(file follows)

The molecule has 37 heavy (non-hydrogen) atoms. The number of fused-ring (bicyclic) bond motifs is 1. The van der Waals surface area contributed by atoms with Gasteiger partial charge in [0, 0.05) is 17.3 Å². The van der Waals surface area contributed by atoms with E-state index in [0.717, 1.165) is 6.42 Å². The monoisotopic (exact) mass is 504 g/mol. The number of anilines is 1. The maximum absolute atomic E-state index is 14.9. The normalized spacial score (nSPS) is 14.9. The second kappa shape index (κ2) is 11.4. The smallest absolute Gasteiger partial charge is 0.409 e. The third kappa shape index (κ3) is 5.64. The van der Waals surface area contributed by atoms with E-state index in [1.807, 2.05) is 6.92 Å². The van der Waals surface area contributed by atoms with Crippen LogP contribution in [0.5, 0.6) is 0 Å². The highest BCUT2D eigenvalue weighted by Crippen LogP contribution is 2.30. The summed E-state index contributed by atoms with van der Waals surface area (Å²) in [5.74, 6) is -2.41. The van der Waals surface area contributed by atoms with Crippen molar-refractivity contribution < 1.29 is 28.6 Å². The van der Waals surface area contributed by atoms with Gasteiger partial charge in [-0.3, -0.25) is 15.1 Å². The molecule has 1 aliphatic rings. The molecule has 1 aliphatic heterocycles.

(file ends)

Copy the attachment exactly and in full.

The molecule has 37 heavy (non-hydrogen) atoms. The number of fused-ring (bicyclic) bond motifs is 1. The van der Waals surface area contributed by atoms with Gasteiger partial charge in [0, 0.05) is 17.3 Å². The van der Waals surface area contributed by atoms with E-state index in [0.717, 1.165) is 6.42 Å². The monoisotopic (exact) mass is 504 g/mol. The number of anilines is 1. The maximum absolute atomic E-state index is 14.9. The normalized spacial score (nSPS) is 14.9. The second kappa shape index (κ2) is 11.4. The smallest absolute Gasteiger partial charge is 0.409 e. The third kappa shape index (κ3) is 5.64. The van der Waals surface area contributed by atoms with E-state index in [1.807, 2.05) is 6.92 Å². The van der Waals surface area contributed by atoms with Crippen LogP contribution in [0.5, 0.6) is 0 Å². The highest BCUT2D eigenvalue weighted by Crippen LogP contribution is 2.30. The summed E-state index contributed by atoms with van der Waals surface area (Å²) in [5.74, 6) is -2.41. The van der Waals surface area contributed by atoms with Crippen molar-refractivity contribution < 1.29 is 28.6 Å². The van der Waals surface area contributed by atoms with Gasteiger partial charge in [-0.3, -0.25) is 15.1 Å². The molecule has 1 aliphatic rings. The molecule has 1 aliphatic heterocycles.